Back to School Ideas for Building Community and Capacity

Sunday, August 26, 2018


"Coming together is a beginning; keeping together is progress; working together is success"
-Edward Everett Hale

It's back to school time again, so I wanted to share some BTS activity ideas that I have collected over the years.  My goals for the beginning of the school year include: 
  • Creating a classroom community. 
  • Building tech skills and the capacity to be successful students once the content starts rolling in. 
Note: I've included 2 categories: Activities that need student devices and activities that do not need student devices. Even though my class has devices, I mix in device-less activities because I value that balance and I know that it can take time to get accounts, devices, and Acceptable Use Policies up and running!


Back to School Activities Ideas


With Access to Student Devices: 
  1. Collaborative Profile Slides- I got this idea from Lisha Brunache at CUE Bold last year.  Basically, you create a slide deck like this one or some version of this based on your school context. (To add this one to your drive, click File > Make a Copy). Then, you assign each student a slide number, and post the slide deck to google classroom, giving all students edit access.  All students will hop on the slide deck, creating their individual slide.  When students are finished, you can have them present to each other. The bonus feature: as a teacher you have a reference guide to learn names and personalities quickly! I preface this activity with a brief interactive discussion about digital citizenship norms and the great responsibility that comes with the great power of the collaborative slide (ie they can choose to change each other's slides). We are going to use this power often during the year, so I want to start that convo as soon as possible.  This activity also lets me gauge the class's google skills and start our mantra for when we aren't sure how to use a tech tool: click around, google it, ask a friend.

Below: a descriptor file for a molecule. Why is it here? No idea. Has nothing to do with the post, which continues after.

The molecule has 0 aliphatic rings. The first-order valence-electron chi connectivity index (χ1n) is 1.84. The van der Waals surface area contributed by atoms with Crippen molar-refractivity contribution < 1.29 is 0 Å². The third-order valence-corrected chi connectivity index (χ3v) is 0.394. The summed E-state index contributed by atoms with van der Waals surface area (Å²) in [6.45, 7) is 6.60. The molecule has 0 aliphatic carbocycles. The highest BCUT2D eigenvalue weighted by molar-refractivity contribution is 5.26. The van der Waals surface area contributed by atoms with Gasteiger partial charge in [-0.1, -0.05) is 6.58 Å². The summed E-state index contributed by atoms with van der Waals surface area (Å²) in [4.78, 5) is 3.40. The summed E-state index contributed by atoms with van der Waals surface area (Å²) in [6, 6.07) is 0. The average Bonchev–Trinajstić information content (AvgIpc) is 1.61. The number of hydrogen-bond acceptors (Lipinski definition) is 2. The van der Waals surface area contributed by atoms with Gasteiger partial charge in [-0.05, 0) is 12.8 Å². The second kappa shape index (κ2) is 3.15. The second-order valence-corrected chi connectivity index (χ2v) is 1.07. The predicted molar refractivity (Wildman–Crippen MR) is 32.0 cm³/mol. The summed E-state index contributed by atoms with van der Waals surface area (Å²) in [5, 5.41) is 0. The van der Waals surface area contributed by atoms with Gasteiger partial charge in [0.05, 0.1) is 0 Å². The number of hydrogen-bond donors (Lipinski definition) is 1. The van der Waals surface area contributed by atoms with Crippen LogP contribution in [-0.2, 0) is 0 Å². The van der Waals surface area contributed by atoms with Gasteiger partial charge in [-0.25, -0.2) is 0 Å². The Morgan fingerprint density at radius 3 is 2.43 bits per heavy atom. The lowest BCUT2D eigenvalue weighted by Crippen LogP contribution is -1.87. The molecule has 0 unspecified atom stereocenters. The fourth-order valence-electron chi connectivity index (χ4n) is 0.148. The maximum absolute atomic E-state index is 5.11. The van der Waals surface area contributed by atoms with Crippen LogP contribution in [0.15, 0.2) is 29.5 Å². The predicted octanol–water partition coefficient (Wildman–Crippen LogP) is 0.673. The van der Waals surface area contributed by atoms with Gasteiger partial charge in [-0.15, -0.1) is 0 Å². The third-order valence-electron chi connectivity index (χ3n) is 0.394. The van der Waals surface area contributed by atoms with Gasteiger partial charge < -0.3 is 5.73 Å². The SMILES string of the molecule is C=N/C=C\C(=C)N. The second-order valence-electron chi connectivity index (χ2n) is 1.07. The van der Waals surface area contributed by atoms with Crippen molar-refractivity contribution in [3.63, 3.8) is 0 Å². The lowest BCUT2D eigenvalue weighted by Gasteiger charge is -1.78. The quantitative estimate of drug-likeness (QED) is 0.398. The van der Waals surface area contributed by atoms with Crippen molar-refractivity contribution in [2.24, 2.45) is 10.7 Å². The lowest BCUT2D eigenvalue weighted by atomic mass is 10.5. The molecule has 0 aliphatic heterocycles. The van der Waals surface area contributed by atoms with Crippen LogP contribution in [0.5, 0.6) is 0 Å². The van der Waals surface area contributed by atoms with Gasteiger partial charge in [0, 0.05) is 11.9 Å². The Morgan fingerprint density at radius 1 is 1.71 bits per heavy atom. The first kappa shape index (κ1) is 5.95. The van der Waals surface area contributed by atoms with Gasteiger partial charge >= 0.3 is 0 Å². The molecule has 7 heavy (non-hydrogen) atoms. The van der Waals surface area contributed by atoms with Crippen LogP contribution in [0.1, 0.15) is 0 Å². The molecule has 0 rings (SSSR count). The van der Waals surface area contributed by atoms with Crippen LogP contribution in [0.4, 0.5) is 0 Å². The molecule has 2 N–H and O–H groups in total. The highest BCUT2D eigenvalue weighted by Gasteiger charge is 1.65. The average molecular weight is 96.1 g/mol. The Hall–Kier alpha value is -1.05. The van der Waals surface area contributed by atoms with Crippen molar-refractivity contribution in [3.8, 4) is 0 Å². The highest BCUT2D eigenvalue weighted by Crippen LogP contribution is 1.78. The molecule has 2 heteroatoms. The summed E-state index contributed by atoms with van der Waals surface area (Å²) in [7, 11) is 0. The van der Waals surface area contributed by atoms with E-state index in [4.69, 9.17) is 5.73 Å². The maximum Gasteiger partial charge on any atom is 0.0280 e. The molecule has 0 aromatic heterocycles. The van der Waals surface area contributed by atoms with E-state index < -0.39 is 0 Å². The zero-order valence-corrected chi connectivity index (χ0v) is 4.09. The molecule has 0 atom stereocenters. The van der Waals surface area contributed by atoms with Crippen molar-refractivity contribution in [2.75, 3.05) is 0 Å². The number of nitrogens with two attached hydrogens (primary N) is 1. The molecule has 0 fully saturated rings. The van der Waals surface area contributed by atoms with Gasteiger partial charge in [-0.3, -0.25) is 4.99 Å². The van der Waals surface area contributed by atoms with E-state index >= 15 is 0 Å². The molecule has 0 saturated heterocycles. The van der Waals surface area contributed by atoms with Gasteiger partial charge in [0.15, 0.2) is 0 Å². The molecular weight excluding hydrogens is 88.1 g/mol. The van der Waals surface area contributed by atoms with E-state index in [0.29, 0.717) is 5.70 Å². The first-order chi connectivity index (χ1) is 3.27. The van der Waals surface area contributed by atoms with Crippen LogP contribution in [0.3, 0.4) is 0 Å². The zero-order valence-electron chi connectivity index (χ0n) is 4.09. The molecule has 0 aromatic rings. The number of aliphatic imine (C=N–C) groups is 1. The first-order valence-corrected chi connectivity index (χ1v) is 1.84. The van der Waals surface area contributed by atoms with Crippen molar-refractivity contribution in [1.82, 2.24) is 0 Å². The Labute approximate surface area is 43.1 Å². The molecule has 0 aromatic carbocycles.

2. Growth Mindset Escape Room/ Breakout:  I bought this Growth Mindset Escape Room from TpT.  (I know TpT is controversial for some, but that's a blog for another day!) This was an easy, fun, no prep option that students really enjoyed.  As purchased, it does not require tech, but I created an answer verified google form for the answers so that students could check themselves along the way. I also used this as an intro to breakouts and plan for student groups to create breakouts for each other after this.  
  3. Google Slides/ Google Docs Scavenger Hunt: Catlin Tucker, one of my teacher heroes, created google slides and google docs scavenger hunts which are a brilliant way to help students explore the tools before the content. Check out her post, which has links to add her scavenger hunts to your google drive. 
  4. Hyperdoc: Lisette Williford and I worked together at Oxnard U to create this hyperdoc, which helps us get to know our students as readers and writers. (Click the link to open it and the File >Make a Copy!

  5. Worst Preso Ever: Watch this video from Jon Corripo and get your students making hilariously awful presentations, having fun, and learning how to create quality presentations in the future! PS This is one of the Smart Starts from the EduProtocol Field Guide.  I highly recommend this book to teachers who are looking for ways emphasize the 4 Cs in their classrooms.